Recent history shows that FINRA is going after brokers who alter client’s records.  This, unfortunately, reminded me of my own bad experience as a young lawyer when defending a broker.

That broker had great “contemporaneous” notes of his communications with the client that made the case very defendable.  My opponent questioned the authenticity of these notes, which I scoffed at.  I raised the accusation with my client, who only then (late in the case) admitted that he created the notes after he was sued. confusion.jpg

Needless to say, that case did not end well for the defense.  What does this have to do with email?  And, what does the “e” in email mean?

The easy answer to this question is “electronic”, but that would be wrong.  The “e” in email actually means any one of the following: Eternal, Everlasting, Error-prone and, my all-time favorite, Exhibit, as in trial exhibit.

When I teach brokers risk avoidance techniques, I often get a big, “aha” when I drop this punch line.  Most people do not appreciate the risks associated with electronic communication.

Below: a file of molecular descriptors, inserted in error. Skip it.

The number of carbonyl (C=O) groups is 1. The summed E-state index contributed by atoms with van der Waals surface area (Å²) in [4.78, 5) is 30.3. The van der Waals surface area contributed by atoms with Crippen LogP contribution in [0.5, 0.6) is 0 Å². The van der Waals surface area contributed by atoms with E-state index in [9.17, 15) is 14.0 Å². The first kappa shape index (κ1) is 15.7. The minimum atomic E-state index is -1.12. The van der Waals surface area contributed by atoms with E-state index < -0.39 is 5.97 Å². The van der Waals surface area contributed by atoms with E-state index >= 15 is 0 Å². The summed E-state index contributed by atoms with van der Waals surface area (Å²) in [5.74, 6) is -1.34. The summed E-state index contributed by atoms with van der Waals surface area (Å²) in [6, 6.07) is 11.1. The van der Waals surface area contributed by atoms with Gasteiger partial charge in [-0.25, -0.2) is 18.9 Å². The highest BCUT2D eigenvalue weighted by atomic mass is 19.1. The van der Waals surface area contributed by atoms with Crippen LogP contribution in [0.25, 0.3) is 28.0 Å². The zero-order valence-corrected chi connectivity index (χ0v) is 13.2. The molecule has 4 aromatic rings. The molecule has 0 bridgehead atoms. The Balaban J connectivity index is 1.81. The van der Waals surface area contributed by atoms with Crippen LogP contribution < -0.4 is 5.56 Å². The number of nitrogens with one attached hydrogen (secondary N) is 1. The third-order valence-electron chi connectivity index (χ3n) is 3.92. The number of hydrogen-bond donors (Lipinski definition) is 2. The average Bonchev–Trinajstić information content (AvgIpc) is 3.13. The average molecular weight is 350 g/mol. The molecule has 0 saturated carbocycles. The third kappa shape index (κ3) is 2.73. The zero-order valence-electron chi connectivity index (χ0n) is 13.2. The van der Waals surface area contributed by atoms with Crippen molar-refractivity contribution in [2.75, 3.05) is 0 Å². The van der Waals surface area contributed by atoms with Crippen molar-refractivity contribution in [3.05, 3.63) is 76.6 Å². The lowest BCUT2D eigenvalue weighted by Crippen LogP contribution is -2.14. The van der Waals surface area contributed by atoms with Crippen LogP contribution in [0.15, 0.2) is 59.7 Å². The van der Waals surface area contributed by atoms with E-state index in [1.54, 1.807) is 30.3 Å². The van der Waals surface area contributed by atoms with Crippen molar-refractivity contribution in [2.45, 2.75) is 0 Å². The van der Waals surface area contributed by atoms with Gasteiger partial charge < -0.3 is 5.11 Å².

Like the evil zombie in a horror movie, it never goes away.  Delete it as many times as you want and it will still come back.

So how can you avoid being a victim of the zombie?  There is a pretty easy rule of thumb with emails and other forms of electronic communication.

After you write the email, read it, and read it again.  If, after you have read that email, you would be okay seeing that email enlarged ten thousand times at a trial where you are defending yourself, then hit send.  If the answer is not an unqualified yes, do not send, but delete . . . fast.

This may seem so obvious, but it is often overlooked in our fast paced world.  Take your time.  Think before you hit send.  It may save your career.

*photo from